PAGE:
Wales is making progress towards achieving child poverty objectives in a number of areas but still needs to do more Communities and Children’s Secretary Carl Sargeant said today.
Addressing the Assembly, the Cabinet Secretary said:
“Our 2015 Child Poverty Strategy identified five areas where we can do more to help tackle child poverty. Progress has been made in each of these areas.
“Employment in Wales is close to a record high and the number of children living in workless households is at an all time low. We have reduced the gap in educational attainment between pupils eligible for Free School Meals and those who are not, and have exceeded our target for pupils achieving the expected level at Foundation Phase.
“However, we know we need to do more. In 2015, there were still nearly 72,000 children living in workless households and in-work poverty is a growing issue.”
Mr Sargeant highlighted some of the challenges and said a new way of tackling these issues was needed:
“Our commitment to tackling child poverty is not in doubt. However, the decisions and actions of the UK government on welfare reform, which, alongside changes in the labour market play a major part in the forecasted rise in poverty, mean that we are not going to be able to achieve our ambition to eradicate child poverty by 2020.
“The Welsh Government does not hold the primary policy and fiscal levers, especially in terms of the welfare system, needed to enable us to deliver the significant changes needed.
“The issues we face can therefore, only be tackled through new ways of working. Within a context of stretched resources and reducing budgets, we need to focus our efforts where we can have most impact with the levers we have available.”
The Cabinet Secretary set out his vision for tackling child poverty in future. He said:
“I firmly believe that it is time for a new, whole-government approach to building resilient communities to help us deliver on this agenda.
“Improving well-being and economic prosperity are fundamental to improving outcomes for vulnerable children, including those living in poverty. Focusing on three key areas of early years, employment and empowerment will help us to develop communities that can offer children the best start in life; communities that are ready and able to work; and communities that are empowered and engaged, as well as being safe and strong.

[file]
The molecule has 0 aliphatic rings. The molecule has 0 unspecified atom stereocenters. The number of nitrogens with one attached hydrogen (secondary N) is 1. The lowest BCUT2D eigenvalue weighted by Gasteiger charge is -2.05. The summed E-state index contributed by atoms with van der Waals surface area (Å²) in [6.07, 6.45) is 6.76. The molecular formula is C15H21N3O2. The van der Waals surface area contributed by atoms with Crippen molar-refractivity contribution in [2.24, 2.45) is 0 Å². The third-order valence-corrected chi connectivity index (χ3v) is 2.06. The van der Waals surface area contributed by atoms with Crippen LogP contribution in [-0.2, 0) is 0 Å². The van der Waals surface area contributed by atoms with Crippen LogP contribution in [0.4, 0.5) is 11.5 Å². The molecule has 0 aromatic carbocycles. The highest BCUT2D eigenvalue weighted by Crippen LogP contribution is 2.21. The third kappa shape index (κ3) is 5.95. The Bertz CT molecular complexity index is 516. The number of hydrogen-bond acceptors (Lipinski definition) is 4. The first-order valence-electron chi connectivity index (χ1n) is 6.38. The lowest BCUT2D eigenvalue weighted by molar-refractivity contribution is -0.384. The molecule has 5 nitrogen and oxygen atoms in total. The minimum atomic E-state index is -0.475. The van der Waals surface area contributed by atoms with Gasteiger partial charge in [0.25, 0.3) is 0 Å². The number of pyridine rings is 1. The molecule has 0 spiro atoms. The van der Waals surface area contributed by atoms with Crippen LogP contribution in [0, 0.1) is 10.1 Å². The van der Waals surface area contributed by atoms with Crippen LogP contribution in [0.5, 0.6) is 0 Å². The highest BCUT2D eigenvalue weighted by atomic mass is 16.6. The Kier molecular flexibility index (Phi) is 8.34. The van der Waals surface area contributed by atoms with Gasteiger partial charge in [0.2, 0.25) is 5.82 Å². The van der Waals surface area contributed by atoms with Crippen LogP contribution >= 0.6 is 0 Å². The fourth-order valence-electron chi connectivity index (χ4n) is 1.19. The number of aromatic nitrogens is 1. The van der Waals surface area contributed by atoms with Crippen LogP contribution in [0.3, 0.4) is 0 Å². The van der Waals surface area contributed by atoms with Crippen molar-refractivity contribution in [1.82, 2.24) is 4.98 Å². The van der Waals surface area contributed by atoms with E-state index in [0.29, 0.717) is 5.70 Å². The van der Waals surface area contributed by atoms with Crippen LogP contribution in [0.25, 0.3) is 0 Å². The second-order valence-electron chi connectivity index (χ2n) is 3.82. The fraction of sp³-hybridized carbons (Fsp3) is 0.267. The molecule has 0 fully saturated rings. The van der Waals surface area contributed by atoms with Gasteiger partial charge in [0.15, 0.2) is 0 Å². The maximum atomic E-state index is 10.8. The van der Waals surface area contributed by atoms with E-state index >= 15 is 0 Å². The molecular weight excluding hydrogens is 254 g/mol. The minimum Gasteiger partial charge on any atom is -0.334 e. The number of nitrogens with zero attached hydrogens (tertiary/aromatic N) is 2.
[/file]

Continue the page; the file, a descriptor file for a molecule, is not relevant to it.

“Our statutory framework for tackling child poverty in Wales is provided by the Children and Families (Wales) Measure 2010. But we also have the opportunity to use the Well-being of Future Generations Act to support a national, all Wales approach to tackling poverty and reducing inequalities, maximising our collective impact in uncertain times with the levers we have at our disposal. Under the Act, a set of 46 National Indicators for Wales will measure national progress towards achieving the seven well-being goals. Progress in tackling child poverty will be assessed using the National Indicators on which the Welsh Government can have most effect.
“We have said before, we cannot tackle poverty alone. Only by working in partnership can we hope to achieve the level and pace of change which is needed to reduce child poverty in Wales. As part of this I have invited organisations to join with us to develop Children’s Zones to help improve the life chances of children and young people living in Wales.
“We need to support families when they need it most and equip services to respond to the challenges of modern times. Our ambition is to make a difference for everyone, at every stage in their lives, now and in the longer term.”